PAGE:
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A boy and his dogs

“Ivan and the Dogs” By Hattie Naylor • Directed by David Sullivan and produced by George C.Heslin • Origin Theatre Company at Players Loft Theatre, at 115 Macdougal St., NYC • Through May 28, 2011

Dublin-born actor and producer George C. Heslin’s Origins Theatre Company is probably best known as the force behind the 1st Irish Theatre Festival. The Festival, running two solid weeks, has been a highlight of the last two fall seasons, and is slated for this coming September.

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As an actor, Heslin has appeared to great effec in Enda Walsh’s “Mr. Man” off-Broadway, and in the tour of Marie Jones’ two-actor comic Broadway success, “Stones in His Pockets.”

Origins states it purpose as “to bring the best in European theater to New York,” and that’s precisely what the company has been doing when it isn’t occupied with putting the 1st Irish Festival together.

Right now, Origins is presenting Hattie Naylor’s unique one-actor play, “Ivan and the Dogs,” which, in its London staging, was nominated for the coveted Olivier Award. The New York version, which marks the play’s American premiere, has been helmed by Boston-based director David Sullivan, and stars the youthful actor Kevin Melendez.

Director Sullivan’s unique production has been called “a beautiful retelling of a true story,” “a captivating and surprisingly uplifting modern-day fairy tale,” and, with some justification, “a true story about a boy who goes to the dogs.”

“Ivan and the Dogs” began as a radio play, produced on Britain’s Radio 4, and at London’s Soho Theatre in 2010. It was inspired by an article the playwright read in a newspaper about a Russian four-year-old, a runaway child who made a life with a pack of five dogs in a sewer below the streets of the city.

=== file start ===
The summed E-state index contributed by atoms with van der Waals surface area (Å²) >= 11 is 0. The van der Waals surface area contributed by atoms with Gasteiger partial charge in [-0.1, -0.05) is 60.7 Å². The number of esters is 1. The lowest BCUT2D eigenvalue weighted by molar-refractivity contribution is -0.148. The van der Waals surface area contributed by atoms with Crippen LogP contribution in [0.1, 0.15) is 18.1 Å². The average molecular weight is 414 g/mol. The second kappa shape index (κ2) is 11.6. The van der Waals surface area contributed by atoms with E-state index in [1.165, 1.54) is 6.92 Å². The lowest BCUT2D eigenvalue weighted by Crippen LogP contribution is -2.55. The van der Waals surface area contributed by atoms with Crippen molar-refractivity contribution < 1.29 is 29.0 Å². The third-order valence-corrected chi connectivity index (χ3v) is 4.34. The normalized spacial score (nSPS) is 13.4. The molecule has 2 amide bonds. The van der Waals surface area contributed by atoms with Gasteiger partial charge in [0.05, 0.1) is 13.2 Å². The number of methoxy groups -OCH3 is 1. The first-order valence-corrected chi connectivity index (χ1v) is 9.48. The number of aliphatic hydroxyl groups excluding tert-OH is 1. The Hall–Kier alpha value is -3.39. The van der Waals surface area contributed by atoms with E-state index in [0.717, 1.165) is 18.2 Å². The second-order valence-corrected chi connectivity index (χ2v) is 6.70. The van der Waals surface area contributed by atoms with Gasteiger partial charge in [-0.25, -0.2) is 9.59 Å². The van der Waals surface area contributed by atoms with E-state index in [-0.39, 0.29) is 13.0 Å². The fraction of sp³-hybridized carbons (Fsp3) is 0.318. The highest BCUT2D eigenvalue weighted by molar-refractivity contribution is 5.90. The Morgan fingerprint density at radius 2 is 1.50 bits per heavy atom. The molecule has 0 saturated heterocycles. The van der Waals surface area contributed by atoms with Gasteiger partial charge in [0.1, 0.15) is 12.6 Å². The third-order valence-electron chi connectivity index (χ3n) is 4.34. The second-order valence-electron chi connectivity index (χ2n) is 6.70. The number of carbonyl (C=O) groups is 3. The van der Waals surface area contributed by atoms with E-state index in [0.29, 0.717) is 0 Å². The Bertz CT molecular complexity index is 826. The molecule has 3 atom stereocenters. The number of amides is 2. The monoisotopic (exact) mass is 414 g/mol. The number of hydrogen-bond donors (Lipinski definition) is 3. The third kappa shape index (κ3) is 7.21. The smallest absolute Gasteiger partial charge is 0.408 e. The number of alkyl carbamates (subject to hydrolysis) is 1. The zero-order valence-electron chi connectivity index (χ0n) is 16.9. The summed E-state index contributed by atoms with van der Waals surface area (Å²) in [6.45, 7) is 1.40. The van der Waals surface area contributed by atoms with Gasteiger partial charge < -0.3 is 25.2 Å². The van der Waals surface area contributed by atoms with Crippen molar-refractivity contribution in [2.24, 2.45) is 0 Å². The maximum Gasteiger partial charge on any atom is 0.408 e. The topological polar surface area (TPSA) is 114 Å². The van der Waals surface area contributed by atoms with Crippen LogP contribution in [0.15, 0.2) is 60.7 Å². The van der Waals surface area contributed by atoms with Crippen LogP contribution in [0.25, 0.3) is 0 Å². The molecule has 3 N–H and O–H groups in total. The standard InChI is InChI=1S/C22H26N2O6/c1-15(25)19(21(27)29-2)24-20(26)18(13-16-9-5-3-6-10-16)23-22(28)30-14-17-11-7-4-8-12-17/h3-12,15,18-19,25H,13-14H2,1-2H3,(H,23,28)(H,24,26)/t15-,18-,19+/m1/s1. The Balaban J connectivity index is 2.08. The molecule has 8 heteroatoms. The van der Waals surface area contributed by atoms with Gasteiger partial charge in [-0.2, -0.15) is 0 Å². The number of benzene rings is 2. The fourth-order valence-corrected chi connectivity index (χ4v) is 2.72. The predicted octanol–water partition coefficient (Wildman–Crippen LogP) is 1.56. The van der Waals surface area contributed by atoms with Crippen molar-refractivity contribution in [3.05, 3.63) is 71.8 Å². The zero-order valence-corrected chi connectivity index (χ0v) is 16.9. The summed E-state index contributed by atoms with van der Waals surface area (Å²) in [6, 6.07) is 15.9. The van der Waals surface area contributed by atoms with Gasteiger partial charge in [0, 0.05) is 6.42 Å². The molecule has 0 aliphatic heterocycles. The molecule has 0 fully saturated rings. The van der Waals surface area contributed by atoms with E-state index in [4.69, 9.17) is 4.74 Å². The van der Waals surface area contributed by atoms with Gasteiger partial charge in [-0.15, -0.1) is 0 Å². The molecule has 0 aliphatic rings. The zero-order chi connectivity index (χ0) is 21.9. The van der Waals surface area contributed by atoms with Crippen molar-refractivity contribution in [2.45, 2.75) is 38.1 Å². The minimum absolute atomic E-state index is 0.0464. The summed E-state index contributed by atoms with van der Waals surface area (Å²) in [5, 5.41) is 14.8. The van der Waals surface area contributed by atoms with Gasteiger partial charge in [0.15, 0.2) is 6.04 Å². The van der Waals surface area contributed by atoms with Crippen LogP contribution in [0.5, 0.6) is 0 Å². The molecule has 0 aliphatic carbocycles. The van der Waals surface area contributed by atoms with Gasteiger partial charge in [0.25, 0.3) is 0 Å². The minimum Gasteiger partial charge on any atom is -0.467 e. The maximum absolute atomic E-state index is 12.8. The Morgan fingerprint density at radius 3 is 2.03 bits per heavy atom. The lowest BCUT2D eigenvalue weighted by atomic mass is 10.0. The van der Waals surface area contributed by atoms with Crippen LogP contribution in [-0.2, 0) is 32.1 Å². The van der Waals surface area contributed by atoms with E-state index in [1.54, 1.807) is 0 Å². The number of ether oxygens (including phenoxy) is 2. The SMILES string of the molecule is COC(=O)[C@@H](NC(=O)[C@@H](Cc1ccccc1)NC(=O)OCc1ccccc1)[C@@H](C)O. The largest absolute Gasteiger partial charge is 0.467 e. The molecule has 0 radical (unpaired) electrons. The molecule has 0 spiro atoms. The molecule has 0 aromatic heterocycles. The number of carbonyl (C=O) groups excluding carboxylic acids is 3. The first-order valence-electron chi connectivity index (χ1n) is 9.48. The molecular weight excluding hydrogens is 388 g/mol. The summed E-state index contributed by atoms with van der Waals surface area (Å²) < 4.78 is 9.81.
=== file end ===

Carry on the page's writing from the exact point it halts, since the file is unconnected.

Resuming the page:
The story took place in the late 1990s, in the late days of the reign of Boris Yeltsin. It was a time when there was widespread poverty and many animals, formerly pets, were turned out into the streets by people who felt they could no longer afford to care for them. The animals were forced to fend for themselves as best they could. Hence, the packs of feral dogs.

The actual Ivan drew the interest of a female psychologist who gave him a home. The boy, who had run away from his own home to escape his brutal stepfather, eventually became curious about his background. When the boy was around seven years old, he learned that his mother had been murdered by the stepfather.

The New York production was nurtured from the start by director Sullivan, who teaches at Rowan University in New Jersey, where the actor, Kevin Melendez, had studied. It was Sullivan who put the young actor and the part of Ivan together. Melendez is totally convincing as the Slavic Ivan.

The actor, now in his early 20s, comes from West New York, New Jersey. Although he has appeared in shows produced by the New York Musical Theater Festival, “Ivan and the Dogs” ranks as his professional New York debut.